The red colour of palm oil shows high levels of betacarotene, an orange photosynthetic pigment also found in carrots and a source of Vitamin A. In fact red palm oil is significantly more healthy than clear palm oil because the betacarotene and other compounds somehow have an effect.
Palm oil is so high in saturated fat that it becomes semi-solid at room temperature, something I witnessed over the winter months.
Once the slave trade was curtailed in the 1800s, African nations, such as the Asante Confederacy and Kingdom of Dahomey, began large scale palm oil plantations. Europeans began trading palm oil as an industrial lubricant for machinery and in 1898, B.J. Johnson of Milwaukee, Wisconsin, developed a soap made entirely out of palm and olive oils: palmolive.
Did you know: Napalm is named after a recipe using naphtha and palm oil.
Palm is the world’s second most produced edible oil. Most Westerners would be shocked by this, seeing as we don’t really use it. Or do we?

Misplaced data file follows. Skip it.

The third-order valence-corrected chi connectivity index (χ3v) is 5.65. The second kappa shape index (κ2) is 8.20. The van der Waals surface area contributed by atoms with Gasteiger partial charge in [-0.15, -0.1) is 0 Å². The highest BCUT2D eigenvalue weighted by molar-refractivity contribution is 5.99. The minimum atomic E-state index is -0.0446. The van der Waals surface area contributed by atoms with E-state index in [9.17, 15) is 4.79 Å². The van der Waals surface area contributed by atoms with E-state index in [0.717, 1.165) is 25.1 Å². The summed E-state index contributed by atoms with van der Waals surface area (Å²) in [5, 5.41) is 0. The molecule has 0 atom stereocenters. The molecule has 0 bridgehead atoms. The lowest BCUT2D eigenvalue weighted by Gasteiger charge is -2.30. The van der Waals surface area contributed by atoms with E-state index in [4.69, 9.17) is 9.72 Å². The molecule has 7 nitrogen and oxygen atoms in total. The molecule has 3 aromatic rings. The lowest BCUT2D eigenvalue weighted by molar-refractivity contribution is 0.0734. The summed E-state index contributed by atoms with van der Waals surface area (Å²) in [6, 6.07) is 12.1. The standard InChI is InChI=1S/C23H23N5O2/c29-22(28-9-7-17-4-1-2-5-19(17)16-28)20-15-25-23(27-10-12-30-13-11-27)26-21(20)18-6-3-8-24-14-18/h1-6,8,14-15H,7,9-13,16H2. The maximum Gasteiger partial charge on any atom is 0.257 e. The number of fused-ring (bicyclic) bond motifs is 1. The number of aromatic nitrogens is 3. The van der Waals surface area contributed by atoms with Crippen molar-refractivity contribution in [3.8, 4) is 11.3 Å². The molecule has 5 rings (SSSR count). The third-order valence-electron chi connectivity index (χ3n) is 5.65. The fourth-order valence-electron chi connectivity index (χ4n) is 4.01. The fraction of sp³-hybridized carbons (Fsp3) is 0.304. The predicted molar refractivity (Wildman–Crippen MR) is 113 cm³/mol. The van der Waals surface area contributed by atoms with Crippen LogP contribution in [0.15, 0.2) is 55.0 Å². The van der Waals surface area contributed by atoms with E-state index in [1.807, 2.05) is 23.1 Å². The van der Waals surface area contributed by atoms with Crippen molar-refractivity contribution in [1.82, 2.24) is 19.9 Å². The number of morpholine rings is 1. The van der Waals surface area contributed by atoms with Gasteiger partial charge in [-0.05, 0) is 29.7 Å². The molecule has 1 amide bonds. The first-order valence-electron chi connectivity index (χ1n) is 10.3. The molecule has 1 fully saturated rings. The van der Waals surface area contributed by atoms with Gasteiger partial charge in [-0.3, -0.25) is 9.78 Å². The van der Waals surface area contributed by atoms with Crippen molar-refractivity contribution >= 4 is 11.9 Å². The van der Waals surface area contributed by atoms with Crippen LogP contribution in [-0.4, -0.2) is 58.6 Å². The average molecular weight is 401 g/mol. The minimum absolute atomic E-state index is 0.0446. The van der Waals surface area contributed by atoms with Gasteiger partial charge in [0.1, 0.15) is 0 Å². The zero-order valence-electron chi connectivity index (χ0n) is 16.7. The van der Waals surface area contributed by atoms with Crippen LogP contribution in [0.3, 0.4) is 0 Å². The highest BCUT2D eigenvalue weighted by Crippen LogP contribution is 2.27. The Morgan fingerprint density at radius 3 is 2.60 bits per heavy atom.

Palm oil is believed to be in one out of every ten food items in the supermarket due to its comparatively low cost. It’s easily disguised since the red colour disappears after boiling and manufacturers sneakily label it as “vegetable oil” in the ingredients list.
You’ll find palm oil in KFC, Oreos, Kit Kats, Pringles, Ritz Crackers, Sara Lee cakes and Tim Tams (Australia’s favourite cookie). And we haven’t even gotten to its use in cosmetics yet!
On average, Australians consume 10kg (22lb) of palm oil per person every year. I'd imagine the US and UK would be even higher.
There are two major problems with palm oil:
1) After coconut oil, it has the highest saturated fat of all edible oils
2) The production of palm oil has had devastating effects on the people, fauna and flora of many countries it is grown in.